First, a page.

Multiple role-players needed within intelligent mine
17 August 2018
By: Jessica Oosthuizen
Creamer Media Reporter
Mining companies need to establish ecosystems of suppliers and partners to establish, operate, manage and integrate an intelligent mine, says Internet of Things (IoT) solution developer IoT.nxt mining partnerships director Eric Croeser.
“Mining companies, whether small or global, cannot solve the problems they have on their own. They need to establish ecosystems to harvest innovation from different parties,” reiterates enterprise integration solutions provider MineRP marketing VP Empie Strydom. He emphasises that these ecosystems can solve intricate problems that individual companies “simply cannot”.
When mining companies and, for example, technology companies, come together in an integrated way, complementary solutions are found, adds global professional services firm Deloitte associate director Jan-Adriaan du Plessis.
IoT.nxt, Deloitte and MineRP are in a partnership to follow what they call an ‘ecosystem approach’ to the intelligent mine.
The problems of data in mining are extremely complex, and a mining operation is a dynamic system, says Croeser. “Because of this additional complexity, no mine is the same and, therefore, no solution is the same. That is why an ecosystem is needed, where each partner can leverage the other’s deep technical capability to bring the solution to the client,” he adds.
Further, an ecosystem approach accelerates innovation, as each partner learns from the other, Du Plessis notes. Croeser points out that the value offerings to mining companies are “that much better”, with Du Plessis highlighting that “the ecosystem wins and the clients win”.
He emphasises that clients are also included in the ecosystem: “We are open to learning from clients – we want to make sure that what we are investing in and the way we are collaborating makes sense to them.”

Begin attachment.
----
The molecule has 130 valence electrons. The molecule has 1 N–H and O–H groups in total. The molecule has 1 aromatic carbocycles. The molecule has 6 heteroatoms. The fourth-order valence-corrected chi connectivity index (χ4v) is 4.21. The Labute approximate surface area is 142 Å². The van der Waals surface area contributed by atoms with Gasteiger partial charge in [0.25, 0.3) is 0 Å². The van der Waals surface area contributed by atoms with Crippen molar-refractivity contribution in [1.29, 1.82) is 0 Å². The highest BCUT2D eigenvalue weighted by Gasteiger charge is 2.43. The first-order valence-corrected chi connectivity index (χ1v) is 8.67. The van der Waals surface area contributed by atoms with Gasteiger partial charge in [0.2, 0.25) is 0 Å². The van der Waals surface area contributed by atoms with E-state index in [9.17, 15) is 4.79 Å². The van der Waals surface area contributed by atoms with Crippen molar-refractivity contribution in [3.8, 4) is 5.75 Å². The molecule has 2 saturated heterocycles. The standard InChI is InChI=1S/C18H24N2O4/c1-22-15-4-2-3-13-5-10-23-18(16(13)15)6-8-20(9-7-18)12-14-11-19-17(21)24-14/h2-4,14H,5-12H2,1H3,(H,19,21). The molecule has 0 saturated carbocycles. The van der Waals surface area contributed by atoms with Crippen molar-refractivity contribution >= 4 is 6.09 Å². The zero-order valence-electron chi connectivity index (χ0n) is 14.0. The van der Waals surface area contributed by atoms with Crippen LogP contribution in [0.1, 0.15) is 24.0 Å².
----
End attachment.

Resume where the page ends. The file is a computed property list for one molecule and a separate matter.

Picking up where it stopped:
MineRP has deep knowledge of mining technical systems supporting disciplines, such as geological modelling, mine planning and design, and survey. Its core focus is on a spatial integration platform that extends the expert tools used in these domains into the enterprise, allowing for the seamless integration of the technical mining data that represents a digital twin of the physical mine’s major asset – the orebody.
Strydom explains that MineRP’s value proposition is twofold. While it amalgamates the disparate mining technical systems and all the data from the mining technical disciplines into one spatial platform, it also allows for platform-to-platform communications with other domains, such as enterprise resource planning (ERP) systems, real-time IoT platforms and even predictive and cognitive platforms.
MineRP essentially unifies “the mining technical world that we refer to as the science of mining, with the ERP world that we refer to as the business of mining”. He adds that the company then works with its partners, such as Deloitte, to integrate mining transactions with financial transactions.
This ecosystem of partners brings together the real-time, planning, geological and ERP data for the mining enterprise to take a wholistic view of its operation, he notes.
Meanwhile, IoT.nxt’s Raptor Edge Technology has developed a method for clients to connect into legacy systems easily and affordably. This retrofit capability makes the efficiencies, cost savings and increased revenue from IoT a reality for operations. The key to this technology is the ability to offer interoperability between different existing offerings. This enables clients to deploy best-of-breed technologies while achieving interoperability and interconnectivity among all the deployed systems and devices from the edge to the cloud.
Read more: https://bit.ly/2vXKcEZ
Watch the interview: https://youtu.be/Azq65BQNbF0
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